“Detroit is a city of originality.” But The Heidelberg Project is under attack. Detroit pays high price for arson onslaught. The Rise and Fall of Detroit’s Middle Class. In 1973, Ron and Loretta Martin and their three sons moved into the yellow-brick Colonial across the street from my childhood home, on Detroit’s west side.
My father greeted them warmly, despite the fact that most of our neighbors saw them as blockbusters, part of a nefarious conspiracy by civil-rights groups to force integration and break up tight-knit white enclaves. The Martins were one of the first black families on our block. It took a lot of courage to be pioneers, those black families who crossed the city’s racial frontier. Built in Detroit: Shinola has eyes on Europe. YOU MAY NOT have heard of Shinola, but you will—soon.
It was set up in Detroit in 2010, a combination of Swiss machinery and know-how, and American verve. This juvenile watchmaking company is fast growing up, and is aiming to make an impact in Europe. Its first foothold, having crossed the Atlantic, is in Paris, and this month it can be found in Colette, at 213 rue Saint-Honoré. It's a long way from Detroit, Michigan, to Paris, France—nearly 4,000 miles, to be a little more precise. Three years ago, in autumn 2010, a small group of businessmen, consisting of watch industry stalwarts from Swiss movement manufacturer Ronda and strategic developers from Dallas-based Bedrock Brands, came together to discuss the possibility of regenerating the long-defunct U.S. watch industry.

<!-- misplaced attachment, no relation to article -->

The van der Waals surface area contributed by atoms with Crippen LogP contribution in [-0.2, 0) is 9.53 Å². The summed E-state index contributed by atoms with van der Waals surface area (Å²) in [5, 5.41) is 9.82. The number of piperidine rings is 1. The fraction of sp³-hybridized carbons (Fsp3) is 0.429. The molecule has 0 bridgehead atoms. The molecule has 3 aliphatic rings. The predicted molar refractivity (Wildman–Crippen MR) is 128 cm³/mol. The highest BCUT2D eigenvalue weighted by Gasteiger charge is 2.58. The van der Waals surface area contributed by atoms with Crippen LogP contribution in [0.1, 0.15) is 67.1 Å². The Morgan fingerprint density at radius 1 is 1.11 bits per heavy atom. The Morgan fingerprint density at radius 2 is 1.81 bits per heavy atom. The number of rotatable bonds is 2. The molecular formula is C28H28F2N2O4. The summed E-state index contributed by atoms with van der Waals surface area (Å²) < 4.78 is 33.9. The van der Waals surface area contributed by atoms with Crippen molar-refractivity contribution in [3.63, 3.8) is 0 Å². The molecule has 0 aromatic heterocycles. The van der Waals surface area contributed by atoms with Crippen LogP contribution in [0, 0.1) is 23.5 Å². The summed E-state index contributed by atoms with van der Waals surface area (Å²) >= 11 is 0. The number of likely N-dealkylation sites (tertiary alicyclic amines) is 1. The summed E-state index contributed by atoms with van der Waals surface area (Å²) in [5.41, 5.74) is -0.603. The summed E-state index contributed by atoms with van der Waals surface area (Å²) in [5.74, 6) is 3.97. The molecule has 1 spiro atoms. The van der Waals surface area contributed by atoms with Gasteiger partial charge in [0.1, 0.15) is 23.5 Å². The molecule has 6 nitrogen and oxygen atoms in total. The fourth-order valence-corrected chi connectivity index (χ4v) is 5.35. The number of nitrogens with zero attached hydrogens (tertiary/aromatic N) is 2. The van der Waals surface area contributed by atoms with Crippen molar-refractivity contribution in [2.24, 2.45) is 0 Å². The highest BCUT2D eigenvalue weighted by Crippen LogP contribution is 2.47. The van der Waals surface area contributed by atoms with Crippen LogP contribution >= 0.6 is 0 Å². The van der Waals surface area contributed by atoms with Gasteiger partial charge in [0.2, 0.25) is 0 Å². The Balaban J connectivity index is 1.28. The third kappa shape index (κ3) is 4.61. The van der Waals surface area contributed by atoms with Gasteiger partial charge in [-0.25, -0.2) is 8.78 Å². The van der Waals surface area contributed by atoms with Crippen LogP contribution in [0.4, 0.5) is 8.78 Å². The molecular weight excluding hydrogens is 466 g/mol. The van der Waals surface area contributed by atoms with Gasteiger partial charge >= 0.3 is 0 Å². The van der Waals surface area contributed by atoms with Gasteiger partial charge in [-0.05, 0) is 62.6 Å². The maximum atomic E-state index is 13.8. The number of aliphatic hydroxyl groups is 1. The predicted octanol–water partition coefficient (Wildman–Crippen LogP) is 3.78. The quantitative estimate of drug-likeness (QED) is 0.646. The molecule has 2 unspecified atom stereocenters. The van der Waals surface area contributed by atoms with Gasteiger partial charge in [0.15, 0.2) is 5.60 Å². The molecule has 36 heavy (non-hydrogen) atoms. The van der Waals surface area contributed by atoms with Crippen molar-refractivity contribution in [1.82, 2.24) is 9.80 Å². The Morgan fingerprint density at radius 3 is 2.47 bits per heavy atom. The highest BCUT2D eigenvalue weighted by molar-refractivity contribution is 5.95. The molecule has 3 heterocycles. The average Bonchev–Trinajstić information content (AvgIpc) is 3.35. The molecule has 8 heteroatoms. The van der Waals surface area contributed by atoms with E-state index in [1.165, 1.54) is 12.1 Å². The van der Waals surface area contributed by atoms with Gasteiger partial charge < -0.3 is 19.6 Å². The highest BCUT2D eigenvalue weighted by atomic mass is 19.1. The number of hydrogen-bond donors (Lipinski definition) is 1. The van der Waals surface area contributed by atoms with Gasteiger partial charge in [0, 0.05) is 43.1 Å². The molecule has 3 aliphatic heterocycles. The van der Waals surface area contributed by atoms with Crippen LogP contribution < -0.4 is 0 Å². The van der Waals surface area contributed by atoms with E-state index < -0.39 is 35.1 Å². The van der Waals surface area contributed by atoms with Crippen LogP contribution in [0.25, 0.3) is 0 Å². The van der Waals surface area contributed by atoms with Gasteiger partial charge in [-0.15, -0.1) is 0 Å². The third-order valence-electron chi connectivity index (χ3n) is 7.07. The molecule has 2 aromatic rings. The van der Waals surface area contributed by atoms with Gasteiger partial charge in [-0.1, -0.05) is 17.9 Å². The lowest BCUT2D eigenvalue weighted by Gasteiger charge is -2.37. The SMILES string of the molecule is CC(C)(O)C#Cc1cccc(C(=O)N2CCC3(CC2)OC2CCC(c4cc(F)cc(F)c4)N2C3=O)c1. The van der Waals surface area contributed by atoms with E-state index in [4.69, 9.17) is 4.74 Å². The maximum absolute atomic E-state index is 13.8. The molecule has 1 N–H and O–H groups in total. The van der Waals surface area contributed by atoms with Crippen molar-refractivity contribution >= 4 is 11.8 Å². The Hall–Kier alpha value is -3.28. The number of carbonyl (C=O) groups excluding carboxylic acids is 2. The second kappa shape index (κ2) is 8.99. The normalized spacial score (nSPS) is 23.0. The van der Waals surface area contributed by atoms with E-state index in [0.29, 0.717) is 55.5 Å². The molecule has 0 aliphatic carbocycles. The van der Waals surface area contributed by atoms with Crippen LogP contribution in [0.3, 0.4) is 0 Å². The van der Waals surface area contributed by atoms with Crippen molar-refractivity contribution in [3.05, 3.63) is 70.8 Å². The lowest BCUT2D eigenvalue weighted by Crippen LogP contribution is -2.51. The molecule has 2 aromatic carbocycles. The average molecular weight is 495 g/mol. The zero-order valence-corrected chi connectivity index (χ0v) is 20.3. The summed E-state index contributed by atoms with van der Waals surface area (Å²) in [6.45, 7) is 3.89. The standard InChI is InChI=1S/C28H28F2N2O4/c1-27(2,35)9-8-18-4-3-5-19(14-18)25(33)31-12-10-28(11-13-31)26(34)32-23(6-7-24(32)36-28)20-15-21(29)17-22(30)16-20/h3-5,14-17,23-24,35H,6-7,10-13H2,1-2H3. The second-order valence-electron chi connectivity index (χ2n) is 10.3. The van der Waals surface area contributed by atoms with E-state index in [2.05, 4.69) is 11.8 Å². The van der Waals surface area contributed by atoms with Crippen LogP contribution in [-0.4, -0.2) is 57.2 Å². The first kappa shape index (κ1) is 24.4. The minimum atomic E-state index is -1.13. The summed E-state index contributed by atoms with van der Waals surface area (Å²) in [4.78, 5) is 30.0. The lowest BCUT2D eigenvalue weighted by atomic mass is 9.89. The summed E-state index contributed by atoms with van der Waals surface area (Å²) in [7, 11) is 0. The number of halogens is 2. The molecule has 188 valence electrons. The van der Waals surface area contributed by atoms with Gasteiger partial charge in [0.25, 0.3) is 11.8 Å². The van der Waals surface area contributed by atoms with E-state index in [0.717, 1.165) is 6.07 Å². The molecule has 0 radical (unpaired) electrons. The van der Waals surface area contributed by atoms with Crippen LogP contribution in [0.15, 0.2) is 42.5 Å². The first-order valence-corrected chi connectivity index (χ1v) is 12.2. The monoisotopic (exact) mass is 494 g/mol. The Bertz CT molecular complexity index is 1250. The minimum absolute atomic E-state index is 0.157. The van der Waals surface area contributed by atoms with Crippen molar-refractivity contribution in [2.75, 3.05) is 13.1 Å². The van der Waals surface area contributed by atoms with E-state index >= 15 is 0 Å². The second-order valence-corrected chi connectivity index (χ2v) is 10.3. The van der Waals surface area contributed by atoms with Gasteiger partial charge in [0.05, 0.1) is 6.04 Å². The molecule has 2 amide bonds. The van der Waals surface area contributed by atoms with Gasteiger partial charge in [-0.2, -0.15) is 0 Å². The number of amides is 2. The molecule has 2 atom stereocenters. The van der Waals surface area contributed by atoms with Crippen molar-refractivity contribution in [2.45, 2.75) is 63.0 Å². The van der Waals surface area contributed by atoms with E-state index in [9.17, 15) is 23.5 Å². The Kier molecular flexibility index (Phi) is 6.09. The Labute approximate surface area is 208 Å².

According to its CEO, Steve Bock: "We are not doing this out of philanthropy, we chose to come to Detroit for practical business reasons. America's Coming Manufacturing Revolution - Moisés Naím. Hardly a day goes by without an article predicting, lamenting, or celebrating America's decline.
The turmoil in Crimea and Syria, the polarized and frequently gridlocked U.S. political system, the deepening income and wealth inequalities in the United States, and the growing clout of rivals like China and Russia are all offered as proof of waning American power. These weaknesses surely exist, and some—like mounting economic inequality—are truly alarming. But the doomsayers often fail to see the ways in which America is gaining rather than losing global influence. 54841 jpmc gap detroit aw3 final. Beyond Bankruptcy: How the Detroit Economy has RecoveredEMSI. Even though “failing forward” has become clichéd jargon around conference tables, it’s still both exciting and encouraging to watch someone (or something) rise out of a slump and come back stronger.